Ex vivo study was achieved in order to address the ability of hyaluronic acid to stimulate epidermal cells' proliferation after topical application on a human skin explants. Morphological analysis revealed a thickening of the epidermis by +39% after 9 days of treatment with hyaluronic acid, confirming the cyto-proliferative properties of the hyaluronic acid used by YON-KA® Paris. (Molecularly light HA = 150 kDa–600 kDa)
- Heavy-molecular-weight hyaluronic acid, with surface action that forms a protective film capable of maintaining hydration levels and slowing water evaporation without being occlusive or oily. The result is an immediate smoothing and plumping effect. (Molecularly heavy HA = 1,000 kDa–1400 kDa)
Molecules contained in skin treatments are applied on the skin that is waiting to be absorbed by the epidermis, but they penetrate differently according to their size. The bigger ones stay on the surface of the epidermis, the medium-sized ones pass through the skin barrier and the smaller ones act on deeper levels.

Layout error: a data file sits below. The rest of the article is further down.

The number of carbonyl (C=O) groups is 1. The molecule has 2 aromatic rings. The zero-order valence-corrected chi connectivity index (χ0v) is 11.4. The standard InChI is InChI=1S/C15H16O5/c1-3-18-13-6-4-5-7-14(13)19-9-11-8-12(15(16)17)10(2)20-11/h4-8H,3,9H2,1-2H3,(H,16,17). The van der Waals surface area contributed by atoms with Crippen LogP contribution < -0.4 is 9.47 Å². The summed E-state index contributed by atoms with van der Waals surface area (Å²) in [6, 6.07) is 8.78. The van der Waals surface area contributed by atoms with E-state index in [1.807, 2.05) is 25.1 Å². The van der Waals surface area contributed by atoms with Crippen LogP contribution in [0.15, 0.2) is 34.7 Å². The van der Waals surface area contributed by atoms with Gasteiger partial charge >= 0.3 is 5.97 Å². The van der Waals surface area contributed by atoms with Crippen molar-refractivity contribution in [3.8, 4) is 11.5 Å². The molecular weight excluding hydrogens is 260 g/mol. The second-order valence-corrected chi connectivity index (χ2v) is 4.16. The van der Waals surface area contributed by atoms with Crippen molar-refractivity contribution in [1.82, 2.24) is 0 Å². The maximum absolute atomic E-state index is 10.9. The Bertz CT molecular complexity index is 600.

Combining different molecular weights of a same active ingredient in one formula makes it possible to benefit from all its properties at varying skin levels, and to accumulate its effects. This is the advantage of a treatment composed of both sizes of molecules: it acts on several levels, both on the surface and in-depth.
The HYDRA N◦1 series of products also contains another intensely hydrating plant: aloe vera. It is often regarded as a botanical gem due to a rich concentration of more than 70 nutrients including B vitamins for maintaining skin defenses against stress. Aloe is also rich in salicylates and amino acids, compounds that control the inflammatory process and maintain cellular function.
Essential fatty acids found in shea butter, olive phytosqualane, and grape seed and hazelnut oils help the sustained hydrating benefits by helping limit TEWL. These ingredients are also featured throughout the HYDRA N◦1 Collection.